Taking a bite of a fluffy cake topped in decadent buttercream frosting tastes delicious. So delicious, in fact, that we undoubtedly come back for seconds. The reason we get such pleasure from delectable desserts is because of the flurry of neurotransmitter activity occurring behind the scenes in our brains.
Your brain responds to every experience you have, from the words you’re currently reading in this blog to the foods you eat throughout the day. A key part of your brain’s response – whether it’s to eating a tasty pastry or succumbing to a sinister habit like substance abuse – involves the production and release of neurotransmitters.
What are Neurotransmitters?
To understand what neurotransmitters are, it’s necessary to understand the process of neurotransmission. Your brain is made up of nearly 90 billion neurons, or cells responsible for receiving sensory information from everything you see, touch, taste, smell and hear.
Of course, all this sensory information means nothing without neurotransmission. Neurotransmission is the process of transferring sensory information in the form of chemical signals from one neuron to the next. Each neuron creates different types of neurotransmitters, which carry these chemical signals throughout the brain and affect how we think, feel and behave.
For example, when you take a bite of that delicious cake, information about the experience is stored in neurons that release the neurotransmitter, dopamine. Dopamine is responsible for regulating feelings of motivation and reward, making you feel good when you indulge in the dessert.
Alcohol and drug abuse trigger the same types of neurotransmitters as sugary and sweet desserts, but in such a way that it actually rewires the brain and changes how it functions.
The Role Neurotransmitters Play in Addiction
All drugs – from alcohol to heroin – trigger the release of dopamine in the brain area known as the nucleus acumbens, resulting in feelings of euphoria and the desire to indulge in the substance of choice again.
However, different drugs can stimulate or inhibit different types of neurotransmitters in the brain beyond dopamine. For example, alcohol increases the amount of dopamine while also inhibiting the GABA neurotransmitter, causing symptoms like sluggish movements and slurred speech. Other drugs will actually mimic natural neurotransmitters in the brain in order to trigger the desired response. For example, prescription painkillers and heroin will stimulate endorphin receptors to cause a “high.”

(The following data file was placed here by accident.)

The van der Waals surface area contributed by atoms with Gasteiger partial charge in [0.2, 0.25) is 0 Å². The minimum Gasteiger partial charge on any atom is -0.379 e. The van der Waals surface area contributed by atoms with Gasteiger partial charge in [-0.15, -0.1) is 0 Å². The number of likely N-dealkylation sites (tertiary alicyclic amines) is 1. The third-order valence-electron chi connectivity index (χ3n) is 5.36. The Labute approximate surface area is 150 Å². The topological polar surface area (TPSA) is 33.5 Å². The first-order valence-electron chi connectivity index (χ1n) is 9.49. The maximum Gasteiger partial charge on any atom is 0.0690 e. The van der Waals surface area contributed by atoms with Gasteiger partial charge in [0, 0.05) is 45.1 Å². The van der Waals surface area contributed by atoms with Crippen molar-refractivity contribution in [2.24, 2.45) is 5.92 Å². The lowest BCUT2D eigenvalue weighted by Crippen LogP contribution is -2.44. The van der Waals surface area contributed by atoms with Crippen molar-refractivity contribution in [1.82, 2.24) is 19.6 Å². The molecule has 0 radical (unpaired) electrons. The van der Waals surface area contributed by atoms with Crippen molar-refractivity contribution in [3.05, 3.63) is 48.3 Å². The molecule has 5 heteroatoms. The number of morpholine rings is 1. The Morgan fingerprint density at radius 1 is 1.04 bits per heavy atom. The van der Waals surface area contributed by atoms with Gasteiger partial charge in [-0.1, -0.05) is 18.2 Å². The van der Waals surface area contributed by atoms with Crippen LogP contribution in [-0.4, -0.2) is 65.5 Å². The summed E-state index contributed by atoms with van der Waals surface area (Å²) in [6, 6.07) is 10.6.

Ongoing alcohol or drug use is so dangerous because it can rewire the brain and make it reliant on the substance being abused. If you’re drinking or using drugs on a regular basis, that constant stimulation and inhibition of neurotransmitters will lead to tolerance and addiction. This requires an addiction treatment center to help your brain heal and re-adjust to life without substance abuse.
How Addiction Treatment Can Bring Your Brain Back into Balance
By time you’re addicted to alcohol or drugs, your brain relies on that overstimulation and inhibition of neurotransmitters in order to function properly. At this point, your brain struggles to naturally produce and release neurotransmitters like dopamine, serotonin and endorphins.
At addiction treatment centers like The Raleigh House, a key goal is to help your brain recover to the point where it can manage neurotransmission normally again. We leverage detox to get the alcohol or drugs out of your system, then use evidence-based treatments, a pro-recovery diet and experiential therapies like exercise and equine therapy to continue your brain’s recovery.
Get Evidence-Based Treatment to Help Your Brain Heal After Addiction
At The Raleigh House, we have over 10 years of experience helping people just like you overcome their addictions and return to fulfilling, sober lives. Leveraging an “east to west” approach to treatment that involves both evidence-based treatments and experiential therapies, we can help get you to a point where exercise, socialization and healthy foods trigger rewarding thoughts and feelings instead of alcohol or drugs.
If you’re ready to find lasting recovery from addiction, don’t wait another minute. Contact our admissions team today to learn how to get started.